Welcome to What to Read Wednesday! Today we have a very special treat because we are featuring Zoe Archer’s latest release SKIES OF GOLD, but our guest post is written by her romance author husband Nico Rosso. So, sit back and enjoy a little bit of steampunk kitchen chat…
Take it away Nico
The Steampunk Kitchen
Spend a little time with me and my wife, Zoë Archer, and you’ll quickly discover that food is often central to our discussions, interests, and motivations. During breakfast, we’re planning lunch, and during that meal we’re figuring out what to do for dinner. It’s no wonder that food and cooking came to be featured in our Ether Chronicles series.
Because the stories are steampunk, we had a great opportunity to invent devices that would be in use in this Victorian sci-fi world.
In my second Western of the series, NIGHTS OF STEEL, my bounty hunter heroes, Jack Hawkins and Anna Blue, find themselves in unfamiliar territory at a dim sum restaurant in a Chinese section of old San Francisco. I had to create some automation to the carts used to deliver the delicious small plates of food. Because that kind of technology is common for Jack and Anna, they are mostly caught off guard by the foreign dishes. Their tentative alliance between these two hardened fighters is reinforced as they set off into the unfamiliar territory of chopsticks and steamed dumplings.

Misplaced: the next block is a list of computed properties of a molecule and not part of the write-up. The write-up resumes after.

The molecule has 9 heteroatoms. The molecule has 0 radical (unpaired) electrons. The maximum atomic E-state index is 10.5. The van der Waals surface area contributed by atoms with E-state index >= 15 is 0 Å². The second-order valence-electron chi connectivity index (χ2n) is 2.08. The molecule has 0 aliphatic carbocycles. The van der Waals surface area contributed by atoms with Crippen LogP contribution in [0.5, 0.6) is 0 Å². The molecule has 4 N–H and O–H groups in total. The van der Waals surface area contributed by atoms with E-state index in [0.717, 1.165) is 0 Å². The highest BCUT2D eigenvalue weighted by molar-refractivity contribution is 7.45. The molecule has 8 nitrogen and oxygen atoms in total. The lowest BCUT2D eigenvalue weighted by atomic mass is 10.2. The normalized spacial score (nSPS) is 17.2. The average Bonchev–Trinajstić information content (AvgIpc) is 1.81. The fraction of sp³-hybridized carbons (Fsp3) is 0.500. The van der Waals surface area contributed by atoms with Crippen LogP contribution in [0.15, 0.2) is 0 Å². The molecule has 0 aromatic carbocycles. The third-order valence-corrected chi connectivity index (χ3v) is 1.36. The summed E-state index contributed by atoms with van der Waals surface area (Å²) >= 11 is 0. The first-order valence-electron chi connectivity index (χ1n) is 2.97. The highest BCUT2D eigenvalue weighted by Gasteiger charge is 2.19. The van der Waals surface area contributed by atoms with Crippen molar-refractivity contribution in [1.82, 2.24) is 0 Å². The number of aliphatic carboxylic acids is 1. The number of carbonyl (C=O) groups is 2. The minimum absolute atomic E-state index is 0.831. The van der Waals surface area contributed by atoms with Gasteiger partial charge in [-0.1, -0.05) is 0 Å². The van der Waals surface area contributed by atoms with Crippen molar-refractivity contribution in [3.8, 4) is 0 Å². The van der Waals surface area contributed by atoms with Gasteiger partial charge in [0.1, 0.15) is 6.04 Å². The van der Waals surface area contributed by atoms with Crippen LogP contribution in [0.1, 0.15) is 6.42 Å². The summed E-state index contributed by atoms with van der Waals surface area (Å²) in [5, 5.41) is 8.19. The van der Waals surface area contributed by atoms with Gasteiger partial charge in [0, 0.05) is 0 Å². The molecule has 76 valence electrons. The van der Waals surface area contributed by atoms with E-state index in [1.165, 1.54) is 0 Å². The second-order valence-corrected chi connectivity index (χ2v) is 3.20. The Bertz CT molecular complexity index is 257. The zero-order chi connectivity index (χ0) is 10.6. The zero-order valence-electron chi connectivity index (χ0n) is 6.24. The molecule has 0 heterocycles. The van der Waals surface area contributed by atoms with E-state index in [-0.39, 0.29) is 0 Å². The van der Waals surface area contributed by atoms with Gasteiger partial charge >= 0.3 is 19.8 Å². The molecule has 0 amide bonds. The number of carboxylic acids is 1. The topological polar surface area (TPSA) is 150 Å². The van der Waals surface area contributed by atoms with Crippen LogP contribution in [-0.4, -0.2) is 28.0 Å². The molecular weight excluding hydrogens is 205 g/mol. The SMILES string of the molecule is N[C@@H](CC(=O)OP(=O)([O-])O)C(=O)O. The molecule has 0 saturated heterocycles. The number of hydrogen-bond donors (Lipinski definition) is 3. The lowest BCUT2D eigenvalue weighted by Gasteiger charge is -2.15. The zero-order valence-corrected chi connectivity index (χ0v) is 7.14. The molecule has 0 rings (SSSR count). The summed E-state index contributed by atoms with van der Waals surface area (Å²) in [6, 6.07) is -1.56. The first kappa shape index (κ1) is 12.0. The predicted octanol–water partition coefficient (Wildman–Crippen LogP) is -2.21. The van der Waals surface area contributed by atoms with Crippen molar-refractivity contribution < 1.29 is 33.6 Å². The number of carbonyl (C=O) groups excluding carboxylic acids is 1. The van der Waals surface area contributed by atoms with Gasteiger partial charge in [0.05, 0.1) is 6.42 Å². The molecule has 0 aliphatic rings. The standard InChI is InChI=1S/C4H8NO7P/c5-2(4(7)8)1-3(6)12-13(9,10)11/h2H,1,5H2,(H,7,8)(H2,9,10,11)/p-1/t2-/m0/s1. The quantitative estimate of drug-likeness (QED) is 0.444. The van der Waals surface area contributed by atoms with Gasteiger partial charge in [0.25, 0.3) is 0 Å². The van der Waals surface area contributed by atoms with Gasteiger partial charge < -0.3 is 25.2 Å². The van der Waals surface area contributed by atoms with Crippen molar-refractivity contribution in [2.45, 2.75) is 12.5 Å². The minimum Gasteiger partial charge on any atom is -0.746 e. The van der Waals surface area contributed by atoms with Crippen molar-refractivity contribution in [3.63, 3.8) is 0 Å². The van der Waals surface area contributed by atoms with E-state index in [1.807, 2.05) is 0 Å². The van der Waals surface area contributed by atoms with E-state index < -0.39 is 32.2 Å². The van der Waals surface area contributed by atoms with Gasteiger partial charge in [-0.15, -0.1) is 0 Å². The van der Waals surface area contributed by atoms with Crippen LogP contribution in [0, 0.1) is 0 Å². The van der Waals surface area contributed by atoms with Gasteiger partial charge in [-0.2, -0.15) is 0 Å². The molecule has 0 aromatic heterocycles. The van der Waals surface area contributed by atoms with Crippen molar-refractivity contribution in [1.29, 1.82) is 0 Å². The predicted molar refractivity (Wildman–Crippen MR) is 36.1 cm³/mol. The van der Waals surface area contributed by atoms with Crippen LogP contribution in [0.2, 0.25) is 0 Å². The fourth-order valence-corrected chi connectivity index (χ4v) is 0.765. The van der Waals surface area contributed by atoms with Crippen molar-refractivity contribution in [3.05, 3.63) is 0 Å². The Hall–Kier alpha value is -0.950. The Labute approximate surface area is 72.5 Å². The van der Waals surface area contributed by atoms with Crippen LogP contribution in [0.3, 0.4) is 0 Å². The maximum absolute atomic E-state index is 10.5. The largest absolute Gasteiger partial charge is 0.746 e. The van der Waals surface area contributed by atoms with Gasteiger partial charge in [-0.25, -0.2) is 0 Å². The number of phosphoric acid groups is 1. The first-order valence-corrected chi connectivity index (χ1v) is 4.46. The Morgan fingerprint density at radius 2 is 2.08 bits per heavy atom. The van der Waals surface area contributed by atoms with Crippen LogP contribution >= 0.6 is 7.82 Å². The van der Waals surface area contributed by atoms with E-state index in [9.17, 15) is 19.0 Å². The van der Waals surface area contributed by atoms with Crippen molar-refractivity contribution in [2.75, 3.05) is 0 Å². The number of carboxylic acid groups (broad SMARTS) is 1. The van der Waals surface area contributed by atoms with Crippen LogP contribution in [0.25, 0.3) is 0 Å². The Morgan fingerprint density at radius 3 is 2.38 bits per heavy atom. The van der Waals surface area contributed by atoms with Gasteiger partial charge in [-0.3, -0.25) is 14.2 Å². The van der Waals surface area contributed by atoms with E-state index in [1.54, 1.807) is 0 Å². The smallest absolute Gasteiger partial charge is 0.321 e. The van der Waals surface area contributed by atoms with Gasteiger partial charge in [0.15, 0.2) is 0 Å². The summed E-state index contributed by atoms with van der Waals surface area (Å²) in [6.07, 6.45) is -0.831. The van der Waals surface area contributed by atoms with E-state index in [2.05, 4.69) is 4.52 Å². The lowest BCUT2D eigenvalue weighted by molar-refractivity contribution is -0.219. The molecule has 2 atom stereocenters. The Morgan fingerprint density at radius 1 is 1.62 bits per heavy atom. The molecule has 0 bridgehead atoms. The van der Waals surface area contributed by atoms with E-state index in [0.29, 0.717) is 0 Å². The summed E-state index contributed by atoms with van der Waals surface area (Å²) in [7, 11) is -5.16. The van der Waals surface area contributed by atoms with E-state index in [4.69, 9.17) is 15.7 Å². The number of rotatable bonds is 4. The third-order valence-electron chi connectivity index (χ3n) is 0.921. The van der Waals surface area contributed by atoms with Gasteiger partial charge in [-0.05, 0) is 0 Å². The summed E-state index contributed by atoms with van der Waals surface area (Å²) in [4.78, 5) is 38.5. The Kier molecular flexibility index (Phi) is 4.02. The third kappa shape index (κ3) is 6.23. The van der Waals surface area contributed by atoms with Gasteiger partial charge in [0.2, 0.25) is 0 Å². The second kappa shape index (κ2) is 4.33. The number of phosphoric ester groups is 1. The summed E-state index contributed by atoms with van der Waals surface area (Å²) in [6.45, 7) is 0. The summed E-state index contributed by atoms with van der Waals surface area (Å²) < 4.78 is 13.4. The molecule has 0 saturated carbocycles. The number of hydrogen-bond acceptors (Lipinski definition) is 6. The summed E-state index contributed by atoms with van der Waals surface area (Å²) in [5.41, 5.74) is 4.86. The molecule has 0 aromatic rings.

For SKIES OF GOLD, Zoë goes further with the idea of an automated kitchen. Her heroine, Kali MacNeil, is an engineer who builds her own traveling hearth. And she needs it, considering how she’s traveling to a broken down cottage on a supposedly deserted island off the coast of Scotland. But that doesn’t mean she can’t have the comforts of home, like a fresh brewed cup of tea from a clockwork-timed automated kettle.